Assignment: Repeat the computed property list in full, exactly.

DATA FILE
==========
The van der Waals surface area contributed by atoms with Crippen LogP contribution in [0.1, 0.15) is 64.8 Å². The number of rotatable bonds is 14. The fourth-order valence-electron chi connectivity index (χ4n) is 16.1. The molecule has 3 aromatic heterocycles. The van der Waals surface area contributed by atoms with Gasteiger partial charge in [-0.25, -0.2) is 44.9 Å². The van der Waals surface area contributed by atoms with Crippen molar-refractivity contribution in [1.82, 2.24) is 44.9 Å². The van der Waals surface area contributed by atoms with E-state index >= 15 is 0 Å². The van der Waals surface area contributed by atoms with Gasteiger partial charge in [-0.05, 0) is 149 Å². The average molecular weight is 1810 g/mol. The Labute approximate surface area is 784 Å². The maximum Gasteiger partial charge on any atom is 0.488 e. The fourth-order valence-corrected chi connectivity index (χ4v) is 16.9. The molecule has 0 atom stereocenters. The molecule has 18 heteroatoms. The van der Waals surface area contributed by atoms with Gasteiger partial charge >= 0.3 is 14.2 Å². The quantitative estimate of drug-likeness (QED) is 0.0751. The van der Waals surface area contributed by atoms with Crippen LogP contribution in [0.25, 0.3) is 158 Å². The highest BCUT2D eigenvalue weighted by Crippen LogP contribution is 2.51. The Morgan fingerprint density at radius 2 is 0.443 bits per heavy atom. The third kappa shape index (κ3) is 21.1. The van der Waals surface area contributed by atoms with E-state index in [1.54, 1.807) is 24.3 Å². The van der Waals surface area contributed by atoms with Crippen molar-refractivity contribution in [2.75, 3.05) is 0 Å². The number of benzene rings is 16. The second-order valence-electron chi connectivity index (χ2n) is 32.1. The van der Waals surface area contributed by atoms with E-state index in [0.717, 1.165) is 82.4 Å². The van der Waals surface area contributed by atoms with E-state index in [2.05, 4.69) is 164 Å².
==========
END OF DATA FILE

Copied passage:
The van der Waals surface area contributed by atoms with Crippen LogP contribution in [0.1, 0.15) is 64.8 Å². The number of rotatable bonds is 14. The fourth-order valence-electron chi connectivity index (χ4n) is 16.1. The molecule has 3 aromatic heterocycles. The van der Waals surface area contributed by atoms with Gasteiger partial charge in [-0.25, -0.2) is 44.9 Å². The van der Waals surface area contributed by atoms with Crippen molar-refractivity contribution in [1.82, 2.24) is 44.9 Å². The van der Waals surface area contributed by atoms with E-state index >= 15 is 0 Å². The van der Waals surface area contributed by atoms with Gasteiger partial charge in [-0.05, 0) is 149 Å². The average molecular weight is 1810 g/mol. The Labute approximate surface area is 784 Å². The maximum Gasteiger partial charge on any atom is 0.488 e. The fourth-order valence-corrected chi connectivity index (χ4v) is 16.9. The molecule has 0 atom stereocenters. The molecule has 18 heteroatoms. The van der Waals surface area contributed by atoms with Gasteiger partial charge >= 0.3 is 14.2 Å². The quantitative estimate of drug-likeness (QED) is 0.0751. The van der Waals surface area contributed by atoms with Crippen LogP contribution in [0.25, 0.3) is 158 Å². The highest BCUT2D eigenvalue weighted by Crippen LogP contribution is 2.51. The Morgan fingerprint density at radius 2 is 0.443 bits per heavy atom. The third kappa shape index (κ3) is 21.1. The van der Waals surface area contributed by atoms with E-state index in [1.54, 1.807) is 24.3 Å². The van der Waals surface area contributed by atoms with Crippen molar-refractivity contribution in [2.75, 3.05) is 0 Å². The number of benzene rings is 16. The second-order valence-electron chi connectivity index (χ2n) is 32.1. The van der Waals surface area contributed by atoms with E-state index in [0.717, 1.165) is 82.4 Å². The van der Waals surface area contributed by atoms with E-state index in [2.05, 4.69) is 164 Å².